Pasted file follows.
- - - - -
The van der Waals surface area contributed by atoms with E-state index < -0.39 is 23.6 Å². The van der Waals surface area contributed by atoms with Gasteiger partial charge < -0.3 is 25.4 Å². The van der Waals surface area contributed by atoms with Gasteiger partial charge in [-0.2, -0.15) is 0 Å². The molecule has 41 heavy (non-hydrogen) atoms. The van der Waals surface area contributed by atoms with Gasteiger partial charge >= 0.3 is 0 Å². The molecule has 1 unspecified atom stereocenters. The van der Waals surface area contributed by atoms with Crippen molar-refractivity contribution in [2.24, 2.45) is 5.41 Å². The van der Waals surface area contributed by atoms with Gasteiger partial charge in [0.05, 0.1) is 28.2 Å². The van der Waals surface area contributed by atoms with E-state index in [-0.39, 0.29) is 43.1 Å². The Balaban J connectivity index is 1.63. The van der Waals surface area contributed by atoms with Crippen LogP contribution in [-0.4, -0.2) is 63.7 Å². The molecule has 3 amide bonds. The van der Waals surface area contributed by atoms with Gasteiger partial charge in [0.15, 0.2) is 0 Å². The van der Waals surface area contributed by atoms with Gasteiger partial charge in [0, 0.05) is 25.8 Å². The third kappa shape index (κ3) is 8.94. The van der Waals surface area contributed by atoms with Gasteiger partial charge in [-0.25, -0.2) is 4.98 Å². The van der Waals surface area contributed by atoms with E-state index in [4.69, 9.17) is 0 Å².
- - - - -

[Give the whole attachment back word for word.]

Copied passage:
The van der Waals surface area contributed by atoms with E-state index < -0.39 is 23.6 Å². The van der Waals surface area contributed by atoms with Gasteiger partial charge < -0.3 is 25.4 Å². The van der Waals surface area contributed by atoms with Gasteiger partial charge in [-0.2, -0.15) is 0 Å². The molecule has 41 heavy (non-hydrogen) atoms. The van der Waals surface area contributed by atoms with Gasteiger partial charge >= 0.3 is 0 Å². The molecule has 1 unspecified atom stereocenters. The van der Waals surface area contributed by atoms with Crippen molar-refractivity contribution in [2.24, 2.45) is 5.41 Å². The van der Waals surface area contributed by atoms with Gasteiger partial charge in [0.05, 0.1) is 28.2 Å². The van der Waals surface area contributed by atoms with E-state index in [-0.39, 0.29) is 43.1 Å². The Balaban J connectivity index is 1.63. The van der Waals surface area contributed by atoms with Crippen LogP contribution in [-0.4, -0.2) is 63.7 Å². The molecule has 3 amide bonds. The van der Waals surface area contributed by atoms with Gasteiger partial charge in [0.15, 0.2) is 0 Å². The van der Waals surface area contributed by atoms with Gasteiger partial charge in [0, 0.05) is 25.8 Å². The third kappa shape index (κ3) is 8.94. The van der Waals surface area contributed by atoms with Gasteiger partial charge in [-0.25, -0.2) is 4.98 Å². The van der Waals surface area contributed by atoms with E-state index in [4.69, 9.17) is 0 Å².